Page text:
COVID-19, Asthma and Allergies: You’ve Got Questions…
Allergy & Asthma Network compiled a list of questions regarding COVID-19 (novel coronavirus) that people asked during our “Distinguishing the Difference: COVID-19 vs. Allergies vs. Flu” webinar on March 17. The webinar was hosted by Allergy & Asthma Network President and CEO Tonya Winders and board-certified allergist and immunologist Purvi Parikh, MD.
When should a person be tested for COVID-19?
Testing is recommended for people experiencing a fever, severe breathing difficulties, cough and chest tightness – in which case hospitalization may be necessary as well.
Not everyone should be tested. The majority of patients experiencing mild symptoms can assume they have it and recover at home.
What are mild COVID-19 symptoms?
Mild symptoms involve a fever of 100.4 or 100.5 degrees and a cough that is controlled with over-the-counter medications. More severe symptoms involve higher fever, difficulty breathing, chest tightness and an uncontrolled cough.
If you are experiencing difficulty breathing and have bluish lips or face, is this a 911 call or a call to the primary care doctor for COVID-19?
With any severe breathing difficulty, seek emergency care. If you are concerned about a fever or other non-emergency symptoms, call your primary care doctor.
If a child is coughing but has no other COVID-19 symptoms, what should be done?
If there is, in addition to coughing, a fever of 100.4 or higher and difficulty breathing, contact your doctor.
Yes. They are 2 separate viruses.
What is the recommended treatment for COVID-19?
There are no known treatments for COVID-19 at this time. Your doctor will likely evaluate you based upon your severity and symptoms. If symptoms are mild, your doctor may recommend Tylenol as that is the best option at this time to reduce fever. (NSAIDs like Motrin may worsen the virus.) Also, keep drinking fluids. If you experience respiratory problems due to asthma, use your breathing treatments.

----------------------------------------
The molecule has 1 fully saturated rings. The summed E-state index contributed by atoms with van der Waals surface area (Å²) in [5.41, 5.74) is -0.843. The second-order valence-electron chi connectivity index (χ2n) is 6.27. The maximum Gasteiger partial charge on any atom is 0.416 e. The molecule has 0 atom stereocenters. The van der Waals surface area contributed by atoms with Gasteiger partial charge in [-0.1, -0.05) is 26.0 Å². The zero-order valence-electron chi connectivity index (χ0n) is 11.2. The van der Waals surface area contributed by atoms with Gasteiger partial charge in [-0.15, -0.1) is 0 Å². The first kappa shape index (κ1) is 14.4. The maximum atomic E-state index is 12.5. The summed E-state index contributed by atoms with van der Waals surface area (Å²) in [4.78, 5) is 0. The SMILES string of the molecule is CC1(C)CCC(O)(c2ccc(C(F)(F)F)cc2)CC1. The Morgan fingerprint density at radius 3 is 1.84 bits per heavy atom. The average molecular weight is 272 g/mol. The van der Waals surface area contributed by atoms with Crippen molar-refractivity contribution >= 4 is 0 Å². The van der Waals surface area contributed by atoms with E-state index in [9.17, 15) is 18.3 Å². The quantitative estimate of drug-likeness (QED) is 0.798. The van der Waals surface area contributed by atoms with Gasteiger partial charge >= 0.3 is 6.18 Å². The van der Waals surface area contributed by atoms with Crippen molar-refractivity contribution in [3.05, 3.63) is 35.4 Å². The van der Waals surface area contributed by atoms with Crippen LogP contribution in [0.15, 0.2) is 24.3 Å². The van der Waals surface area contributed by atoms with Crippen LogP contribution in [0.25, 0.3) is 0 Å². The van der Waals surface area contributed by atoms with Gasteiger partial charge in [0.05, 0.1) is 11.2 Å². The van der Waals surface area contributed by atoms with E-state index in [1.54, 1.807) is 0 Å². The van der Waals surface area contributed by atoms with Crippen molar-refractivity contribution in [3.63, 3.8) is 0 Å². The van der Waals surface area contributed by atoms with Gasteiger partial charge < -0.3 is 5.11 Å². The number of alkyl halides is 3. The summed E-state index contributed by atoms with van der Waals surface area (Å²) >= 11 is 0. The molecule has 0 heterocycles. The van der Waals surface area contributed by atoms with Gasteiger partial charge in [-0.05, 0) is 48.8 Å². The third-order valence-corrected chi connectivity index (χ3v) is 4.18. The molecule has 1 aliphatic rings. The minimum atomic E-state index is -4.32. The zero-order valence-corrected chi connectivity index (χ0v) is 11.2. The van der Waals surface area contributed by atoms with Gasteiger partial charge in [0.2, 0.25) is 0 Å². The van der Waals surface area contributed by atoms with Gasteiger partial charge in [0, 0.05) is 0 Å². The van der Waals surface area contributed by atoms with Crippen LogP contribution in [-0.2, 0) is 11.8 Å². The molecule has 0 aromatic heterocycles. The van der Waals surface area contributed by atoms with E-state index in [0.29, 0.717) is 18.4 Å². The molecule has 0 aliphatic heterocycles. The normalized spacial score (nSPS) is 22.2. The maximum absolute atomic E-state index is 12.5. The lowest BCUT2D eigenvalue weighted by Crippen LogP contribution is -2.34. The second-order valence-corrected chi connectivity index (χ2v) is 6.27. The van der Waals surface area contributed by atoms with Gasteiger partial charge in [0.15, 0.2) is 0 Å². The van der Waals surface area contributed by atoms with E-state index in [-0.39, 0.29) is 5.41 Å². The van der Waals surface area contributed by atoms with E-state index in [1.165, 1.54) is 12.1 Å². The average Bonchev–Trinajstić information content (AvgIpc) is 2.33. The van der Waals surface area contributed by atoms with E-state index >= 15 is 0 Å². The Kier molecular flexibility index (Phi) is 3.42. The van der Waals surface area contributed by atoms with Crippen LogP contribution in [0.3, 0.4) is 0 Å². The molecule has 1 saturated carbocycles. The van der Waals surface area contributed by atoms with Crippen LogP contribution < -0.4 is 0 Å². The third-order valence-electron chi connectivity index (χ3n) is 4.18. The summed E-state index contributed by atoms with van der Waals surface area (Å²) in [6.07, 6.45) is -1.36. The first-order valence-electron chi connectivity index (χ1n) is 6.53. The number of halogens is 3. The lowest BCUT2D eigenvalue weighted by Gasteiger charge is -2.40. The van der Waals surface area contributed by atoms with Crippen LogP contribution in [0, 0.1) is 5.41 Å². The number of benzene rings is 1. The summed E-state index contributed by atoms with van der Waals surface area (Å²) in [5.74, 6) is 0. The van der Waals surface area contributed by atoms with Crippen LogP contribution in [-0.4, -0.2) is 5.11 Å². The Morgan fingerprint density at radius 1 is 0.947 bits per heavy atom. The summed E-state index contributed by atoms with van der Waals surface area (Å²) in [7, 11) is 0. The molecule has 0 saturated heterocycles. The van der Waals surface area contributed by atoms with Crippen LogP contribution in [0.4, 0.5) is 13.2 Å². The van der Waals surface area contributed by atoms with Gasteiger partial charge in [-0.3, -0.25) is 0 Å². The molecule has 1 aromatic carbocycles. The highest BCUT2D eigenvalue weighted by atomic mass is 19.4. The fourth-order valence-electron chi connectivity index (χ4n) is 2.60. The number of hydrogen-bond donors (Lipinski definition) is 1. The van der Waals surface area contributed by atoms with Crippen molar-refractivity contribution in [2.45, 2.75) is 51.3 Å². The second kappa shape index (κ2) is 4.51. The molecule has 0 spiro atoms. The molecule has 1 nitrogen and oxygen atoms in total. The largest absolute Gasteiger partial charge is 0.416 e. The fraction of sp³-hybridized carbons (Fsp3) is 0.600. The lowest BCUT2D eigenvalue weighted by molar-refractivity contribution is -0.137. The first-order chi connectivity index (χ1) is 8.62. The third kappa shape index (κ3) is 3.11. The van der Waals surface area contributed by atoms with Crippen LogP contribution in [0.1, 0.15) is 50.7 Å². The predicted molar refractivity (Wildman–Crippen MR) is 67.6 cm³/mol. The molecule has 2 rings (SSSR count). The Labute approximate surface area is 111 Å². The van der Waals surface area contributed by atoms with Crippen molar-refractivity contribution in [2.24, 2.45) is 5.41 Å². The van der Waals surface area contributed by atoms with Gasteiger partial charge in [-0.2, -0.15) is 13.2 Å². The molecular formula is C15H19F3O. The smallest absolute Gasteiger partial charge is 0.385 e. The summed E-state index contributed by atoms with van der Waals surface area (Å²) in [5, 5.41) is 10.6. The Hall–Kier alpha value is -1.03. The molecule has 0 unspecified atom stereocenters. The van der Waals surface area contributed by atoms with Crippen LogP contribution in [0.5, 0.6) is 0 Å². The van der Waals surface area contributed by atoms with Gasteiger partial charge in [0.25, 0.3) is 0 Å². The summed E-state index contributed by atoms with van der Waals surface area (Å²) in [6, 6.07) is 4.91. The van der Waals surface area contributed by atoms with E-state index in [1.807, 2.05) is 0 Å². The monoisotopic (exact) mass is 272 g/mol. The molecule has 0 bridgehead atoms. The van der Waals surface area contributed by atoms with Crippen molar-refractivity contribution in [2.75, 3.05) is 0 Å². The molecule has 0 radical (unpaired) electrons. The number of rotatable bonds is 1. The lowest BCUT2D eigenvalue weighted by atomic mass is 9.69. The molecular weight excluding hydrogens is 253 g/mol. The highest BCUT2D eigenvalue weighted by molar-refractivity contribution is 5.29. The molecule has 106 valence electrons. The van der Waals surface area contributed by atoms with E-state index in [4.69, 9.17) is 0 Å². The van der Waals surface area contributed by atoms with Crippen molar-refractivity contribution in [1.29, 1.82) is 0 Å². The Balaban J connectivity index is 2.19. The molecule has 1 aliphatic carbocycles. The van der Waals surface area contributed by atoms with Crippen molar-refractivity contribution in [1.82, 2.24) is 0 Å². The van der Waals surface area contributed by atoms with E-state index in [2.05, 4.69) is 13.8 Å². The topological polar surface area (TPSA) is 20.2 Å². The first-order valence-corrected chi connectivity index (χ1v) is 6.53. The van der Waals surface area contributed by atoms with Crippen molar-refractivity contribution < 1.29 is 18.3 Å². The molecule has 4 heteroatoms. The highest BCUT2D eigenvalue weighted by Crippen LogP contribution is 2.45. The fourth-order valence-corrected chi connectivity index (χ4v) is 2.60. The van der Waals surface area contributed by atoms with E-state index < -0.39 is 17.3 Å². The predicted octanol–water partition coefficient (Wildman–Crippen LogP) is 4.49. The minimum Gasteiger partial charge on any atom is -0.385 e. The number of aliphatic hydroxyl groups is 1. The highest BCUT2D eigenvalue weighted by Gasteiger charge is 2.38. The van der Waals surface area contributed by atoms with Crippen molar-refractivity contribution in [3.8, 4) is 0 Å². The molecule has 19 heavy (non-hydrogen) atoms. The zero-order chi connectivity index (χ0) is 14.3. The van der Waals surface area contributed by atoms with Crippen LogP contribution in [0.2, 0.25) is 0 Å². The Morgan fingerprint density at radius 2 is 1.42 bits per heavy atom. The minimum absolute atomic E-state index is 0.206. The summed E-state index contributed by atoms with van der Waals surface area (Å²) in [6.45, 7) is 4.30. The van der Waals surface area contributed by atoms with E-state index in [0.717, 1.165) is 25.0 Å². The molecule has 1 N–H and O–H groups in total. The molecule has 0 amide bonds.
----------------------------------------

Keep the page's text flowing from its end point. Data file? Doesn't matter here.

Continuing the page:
Are there any medications being used to treat COVID-19, including those known to cause allergic reactions?
No. There are no specific medications that treat COVID-19 at this time.
What is the effectiveness of antivirals in treating COVID-19?
Antivirals are being studied and there is promising data coming out of China, but it’s too soon to consider antivirals as a treatment. Researchers are also studying the effectiveness of antiretrovirals (used to treat HIV) and anti-inflammatories such as chloroquine.
Should people who are immunocompromised and on biologics stop their medications?
Don’t stop your medications. Discuss any specific concerns with the provider.
If a person has a latex allergy and needs to seek care for COVID-19, are there any special considerations?
As with any time a person with latex allergy interacts with healthcare professionals, let the providers know about the allergy early.
Should allergy patients stop allergy shots?
No. Communicate with your allergist about best practices.
What happens to people after they have COVID-19?
The medical community is still learning about the disease and long-term effects. Some reports have shown that those who experience severe illness may be left with lung scarring, which could lead to long-term lung issues. In people with mild cases, most make a full recovery.
Are there any reports of pregnant women with COVID-19 or data on newborns?
There is no specific data at this time.
How long are people carriers of COVID-19?
It has an incubation period of 15 days, so about 15 days.
Is the 14-day quarantine enough to help ensure a person is clear from the virus?
In general, yes.
Should people be concerned if they recently traveled or have travel plans?
Follow CDC guidelines for COVID-19 and travel recommendations.